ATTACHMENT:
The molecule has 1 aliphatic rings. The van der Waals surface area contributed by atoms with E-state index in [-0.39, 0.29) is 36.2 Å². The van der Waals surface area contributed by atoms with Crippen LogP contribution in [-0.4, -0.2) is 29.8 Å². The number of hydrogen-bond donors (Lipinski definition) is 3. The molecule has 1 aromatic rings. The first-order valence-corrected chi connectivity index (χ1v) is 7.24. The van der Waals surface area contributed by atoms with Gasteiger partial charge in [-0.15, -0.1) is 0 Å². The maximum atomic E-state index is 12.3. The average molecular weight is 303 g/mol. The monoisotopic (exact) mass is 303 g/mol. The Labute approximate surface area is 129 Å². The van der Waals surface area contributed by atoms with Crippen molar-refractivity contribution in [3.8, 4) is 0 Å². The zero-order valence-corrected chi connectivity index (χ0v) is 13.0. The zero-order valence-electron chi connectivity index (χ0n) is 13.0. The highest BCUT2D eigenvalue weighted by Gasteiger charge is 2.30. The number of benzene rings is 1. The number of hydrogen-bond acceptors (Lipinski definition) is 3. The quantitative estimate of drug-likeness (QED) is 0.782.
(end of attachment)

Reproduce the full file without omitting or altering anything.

The molecule has 1 aliphatic rings. The van der Waals surface area contributed by atoms with E-state index in [-0.39, 0.29) is 36.2 Å². The van der Waals surface area contributed by atoms with Crippen LogP contribution in [-0.4, -0.2) is 29.8 Å². The number of hydrogen-bond donors (Lipinski definition) is 3. The molecule has 1 aromatic rings. The first-order valence-corrected chi connectivity index (χ1v) is 7.24. The van der Waals surface area contributed by atoms with Gasteiger partial charge in [-0.15, -0.1) is 0 Å². The maximum atomic E-state index is 12.3. The average molecular weight is 303 g/mol. The monoisotopic (exact) mass is 303 g/mol. The Labute approximate surface area is 129 Å². The van der Waals surface area contributed by atoms with Crippen molar-refractivity contribution in [3.8, 4) is 0 Å². The zero-order valence-corrected chi connectivity index (χ0v) is 13.0. The zero-order valence-electron chi connectivity index (χ0n) is 13.0. The highest BCUT2D eigenvalue weighted by Gasteiger charge is 2.30. The number of benzene rings is 1. The number of hydrogen-bond acceptors (Lipinski definition) is 3. The quantitative estimate of drug-likeness (QED) is 0.782.